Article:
The evaluation of suicide risk is a challenging clinical task. Suicide is a multi-determined act that results from a complex interaction between a number of factors. It is unfortunate but true that most clinicians have had or will have patients who attempt or commit suicide, making patient suicide an occupational hazard for clinicians.
Suicide is a rare, unpredictable event. Suicide risk factors are present in many patients with depression who do not commit suicide. Clinical standards for the prediction of suicide do not exist; however, the standard of care requires clinicians to perform adequate suicide risk assessments. Systematic suicide risk assessment is an inductive process that identifies and weighs the suicidal patient's risk and protective factors before arriving at an overall assessment of low, moderate or high risk. Merely obtaining a "contract for safety" from the patient and documenting that "the patient denies suicidal ideation, intent or plan" is not an adequate suicide risk assessment. Patients who are determined to commit suicide regard the clinician as an enemy, not as a benefactor (Resnick, 2002). Studies show that patients frequently deny suicidal ideation, intent or plan before attempting or committing suicide.
Suicide risk assessment helps the clinician to identify treatable risk factors, evaluate protective factors and inform patient safety management. The immediate treatment of acute risk factors such as anxiety, panic attacks and severe insomnia can be lifesaving. For example, a patient may be able to withstand severe depression until antidepressants or electroconvulsive therapy become effective. However, the presence of panic attacks can make life intolerable, increasing the risk that the patient will seek quick relief through suicide.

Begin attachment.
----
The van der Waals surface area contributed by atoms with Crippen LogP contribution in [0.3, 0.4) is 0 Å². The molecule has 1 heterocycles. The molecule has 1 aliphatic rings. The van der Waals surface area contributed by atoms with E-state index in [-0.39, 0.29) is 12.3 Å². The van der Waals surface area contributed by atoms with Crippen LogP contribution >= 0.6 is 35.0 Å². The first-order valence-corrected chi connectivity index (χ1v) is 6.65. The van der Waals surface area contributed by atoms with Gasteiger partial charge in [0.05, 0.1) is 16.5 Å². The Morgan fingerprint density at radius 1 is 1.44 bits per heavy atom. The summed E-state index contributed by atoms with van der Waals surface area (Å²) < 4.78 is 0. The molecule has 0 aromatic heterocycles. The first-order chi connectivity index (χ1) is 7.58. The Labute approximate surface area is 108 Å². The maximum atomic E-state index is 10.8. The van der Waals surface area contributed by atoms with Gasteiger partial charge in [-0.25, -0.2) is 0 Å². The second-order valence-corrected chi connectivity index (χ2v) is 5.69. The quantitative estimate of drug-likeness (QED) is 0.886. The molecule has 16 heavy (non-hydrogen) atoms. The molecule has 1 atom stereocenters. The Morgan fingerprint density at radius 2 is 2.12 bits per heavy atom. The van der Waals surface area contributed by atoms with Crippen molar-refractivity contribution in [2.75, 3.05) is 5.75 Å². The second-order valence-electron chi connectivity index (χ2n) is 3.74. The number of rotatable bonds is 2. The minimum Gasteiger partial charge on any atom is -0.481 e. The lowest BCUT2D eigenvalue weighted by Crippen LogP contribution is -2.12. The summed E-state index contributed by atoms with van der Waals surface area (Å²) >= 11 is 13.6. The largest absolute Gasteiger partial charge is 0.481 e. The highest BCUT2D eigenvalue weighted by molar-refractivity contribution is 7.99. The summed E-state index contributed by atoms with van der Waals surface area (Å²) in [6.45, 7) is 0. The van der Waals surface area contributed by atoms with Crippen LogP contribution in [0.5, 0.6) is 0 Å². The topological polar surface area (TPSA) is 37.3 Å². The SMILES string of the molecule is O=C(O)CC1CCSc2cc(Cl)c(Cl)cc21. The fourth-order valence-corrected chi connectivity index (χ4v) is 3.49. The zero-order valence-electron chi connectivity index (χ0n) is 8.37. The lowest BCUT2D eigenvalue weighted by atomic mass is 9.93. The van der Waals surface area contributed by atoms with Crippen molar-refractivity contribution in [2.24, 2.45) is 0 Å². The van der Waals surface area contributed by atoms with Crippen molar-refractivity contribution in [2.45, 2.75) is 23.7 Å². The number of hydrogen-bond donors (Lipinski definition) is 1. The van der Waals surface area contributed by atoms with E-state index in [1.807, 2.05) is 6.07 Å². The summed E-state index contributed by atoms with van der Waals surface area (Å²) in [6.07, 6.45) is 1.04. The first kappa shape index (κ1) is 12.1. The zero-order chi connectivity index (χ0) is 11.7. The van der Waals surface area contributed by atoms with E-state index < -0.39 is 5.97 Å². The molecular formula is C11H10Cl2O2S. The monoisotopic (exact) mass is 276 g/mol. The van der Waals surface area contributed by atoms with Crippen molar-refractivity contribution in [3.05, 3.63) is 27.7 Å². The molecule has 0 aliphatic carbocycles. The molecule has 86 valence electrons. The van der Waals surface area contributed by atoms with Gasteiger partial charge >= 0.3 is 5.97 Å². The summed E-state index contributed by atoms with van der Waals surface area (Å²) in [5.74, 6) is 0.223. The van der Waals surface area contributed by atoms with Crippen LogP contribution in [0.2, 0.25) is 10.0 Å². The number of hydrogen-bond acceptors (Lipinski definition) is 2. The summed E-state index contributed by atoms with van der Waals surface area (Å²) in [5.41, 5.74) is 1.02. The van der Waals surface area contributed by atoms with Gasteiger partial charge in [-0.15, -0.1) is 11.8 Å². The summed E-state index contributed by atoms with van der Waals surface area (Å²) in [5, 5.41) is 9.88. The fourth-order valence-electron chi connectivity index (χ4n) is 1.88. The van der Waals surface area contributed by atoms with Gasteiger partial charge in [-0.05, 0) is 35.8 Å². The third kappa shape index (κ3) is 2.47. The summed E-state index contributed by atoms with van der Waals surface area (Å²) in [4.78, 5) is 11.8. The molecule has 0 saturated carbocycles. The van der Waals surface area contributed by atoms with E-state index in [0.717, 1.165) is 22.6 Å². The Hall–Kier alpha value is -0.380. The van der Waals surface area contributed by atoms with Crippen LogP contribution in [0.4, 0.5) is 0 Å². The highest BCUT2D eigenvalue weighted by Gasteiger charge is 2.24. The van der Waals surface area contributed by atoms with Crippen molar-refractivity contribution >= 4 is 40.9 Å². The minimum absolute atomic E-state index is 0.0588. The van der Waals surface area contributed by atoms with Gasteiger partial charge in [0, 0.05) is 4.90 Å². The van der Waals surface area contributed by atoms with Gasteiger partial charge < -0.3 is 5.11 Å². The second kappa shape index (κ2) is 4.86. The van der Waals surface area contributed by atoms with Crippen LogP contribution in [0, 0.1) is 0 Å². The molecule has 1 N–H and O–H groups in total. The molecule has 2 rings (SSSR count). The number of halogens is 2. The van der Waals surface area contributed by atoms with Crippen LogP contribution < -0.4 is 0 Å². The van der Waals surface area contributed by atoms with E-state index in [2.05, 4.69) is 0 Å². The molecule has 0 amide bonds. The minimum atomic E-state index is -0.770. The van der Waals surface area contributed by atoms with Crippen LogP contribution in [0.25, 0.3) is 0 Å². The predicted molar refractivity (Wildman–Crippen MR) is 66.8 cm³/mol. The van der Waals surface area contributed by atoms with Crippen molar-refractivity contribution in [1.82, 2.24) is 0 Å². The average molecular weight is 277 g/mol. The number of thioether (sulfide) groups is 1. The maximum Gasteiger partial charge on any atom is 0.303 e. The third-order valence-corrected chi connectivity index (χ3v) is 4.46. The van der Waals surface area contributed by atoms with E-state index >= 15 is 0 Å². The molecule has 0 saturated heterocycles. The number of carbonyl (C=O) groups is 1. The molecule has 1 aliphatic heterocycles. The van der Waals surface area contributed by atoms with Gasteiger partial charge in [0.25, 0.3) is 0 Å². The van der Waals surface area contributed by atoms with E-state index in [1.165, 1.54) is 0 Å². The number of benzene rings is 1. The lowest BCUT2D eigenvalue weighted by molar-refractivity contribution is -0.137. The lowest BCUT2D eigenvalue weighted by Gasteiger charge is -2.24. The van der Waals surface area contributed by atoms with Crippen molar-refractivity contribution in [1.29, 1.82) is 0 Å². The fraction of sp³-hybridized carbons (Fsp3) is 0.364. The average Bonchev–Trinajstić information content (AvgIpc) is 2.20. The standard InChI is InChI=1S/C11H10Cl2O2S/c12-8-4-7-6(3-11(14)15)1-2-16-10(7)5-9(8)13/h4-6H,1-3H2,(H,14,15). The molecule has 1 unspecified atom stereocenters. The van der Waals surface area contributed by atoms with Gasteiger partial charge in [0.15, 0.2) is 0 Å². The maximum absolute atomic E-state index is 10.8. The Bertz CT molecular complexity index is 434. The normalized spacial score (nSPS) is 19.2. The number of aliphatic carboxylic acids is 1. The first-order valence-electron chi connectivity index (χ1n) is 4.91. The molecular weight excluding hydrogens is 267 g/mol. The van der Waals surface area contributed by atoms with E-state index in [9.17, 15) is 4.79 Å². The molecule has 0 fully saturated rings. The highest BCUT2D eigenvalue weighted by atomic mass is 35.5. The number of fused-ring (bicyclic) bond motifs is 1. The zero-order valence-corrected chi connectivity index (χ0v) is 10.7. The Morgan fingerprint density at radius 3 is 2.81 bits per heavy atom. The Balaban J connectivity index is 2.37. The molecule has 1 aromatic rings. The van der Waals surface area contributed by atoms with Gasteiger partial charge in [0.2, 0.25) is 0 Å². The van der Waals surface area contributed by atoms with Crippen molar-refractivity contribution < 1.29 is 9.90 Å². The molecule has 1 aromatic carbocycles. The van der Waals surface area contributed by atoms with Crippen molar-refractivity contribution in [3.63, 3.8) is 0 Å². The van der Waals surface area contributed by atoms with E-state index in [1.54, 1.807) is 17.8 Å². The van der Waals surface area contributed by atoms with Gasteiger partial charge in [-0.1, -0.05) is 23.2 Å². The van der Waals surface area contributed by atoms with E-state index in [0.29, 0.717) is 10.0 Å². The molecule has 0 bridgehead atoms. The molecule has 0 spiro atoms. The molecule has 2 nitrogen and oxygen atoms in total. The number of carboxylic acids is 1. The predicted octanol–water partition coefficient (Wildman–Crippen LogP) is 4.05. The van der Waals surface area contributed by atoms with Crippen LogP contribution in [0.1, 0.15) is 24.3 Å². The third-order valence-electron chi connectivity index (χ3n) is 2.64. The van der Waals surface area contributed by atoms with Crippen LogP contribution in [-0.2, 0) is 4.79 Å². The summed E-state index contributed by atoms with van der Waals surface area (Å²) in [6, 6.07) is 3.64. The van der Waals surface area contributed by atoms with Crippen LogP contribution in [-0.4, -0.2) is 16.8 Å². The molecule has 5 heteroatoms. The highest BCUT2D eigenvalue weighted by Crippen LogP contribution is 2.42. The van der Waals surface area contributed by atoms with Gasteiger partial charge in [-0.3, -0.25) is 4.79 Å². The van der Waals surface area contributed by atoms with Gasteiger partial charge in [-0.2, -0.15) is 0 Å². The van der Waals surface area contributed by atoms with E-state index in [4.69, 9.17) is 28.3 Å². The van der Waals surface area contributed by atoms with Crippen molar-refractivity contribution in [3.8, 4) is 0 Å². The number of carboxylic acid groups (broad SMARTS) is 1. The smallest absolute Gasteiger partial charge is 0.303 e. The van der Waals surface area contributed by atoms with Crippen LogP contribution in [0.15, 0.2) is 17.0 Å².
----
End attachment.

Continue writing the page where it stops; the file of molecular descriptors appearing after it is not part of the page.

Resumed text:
Most clinicians can treat only a few patients who are suicidal at any given time. Some clinicians will not treat patients at risk for suicide. Patients who are suicidal can rapidly deplete the clinician's physical and mental resources. For example, the clinician may feel frustration, anger, despair and hopelessness. Countertransference hate may be experienced because a patient's suicide represents a severe threat to the clinician's competence and raises the spectre of a malpractice suit (Maltsberger and Buie, 1974). Countertransference mismanagement may be associated with an increased risk for patient suicide. Consultation is always appropriate with difficult, complex cases. If the clinician is unable to effectively treat the patient, referral should be made. However, the patient must not be abandoned.
The excellent articles in this special report section by recognized authorities will help clinicians in the challenging tasks of assessing, treating and managing patients at risk for suicide.
Psychiatric Times thanks Dr. Simon for his assistance in planning and reviewing this special report section.
Dr. Simon is the author of Assessing and Managing Suicide Risk: Guidelines for Clinically Based Risk Management, recently published by American Psychiatric Publishing Inc.
1. Maltsberger JT, Buie DH (1974), Countertransference hate in the treatment of suicidal patients. Arch Gen Psychiatry 30(5):625-633.
2. Resnick PJ (2002), Recognizing that the suicidal patient views you as an adversary. Current Psychiatry 1(1):8.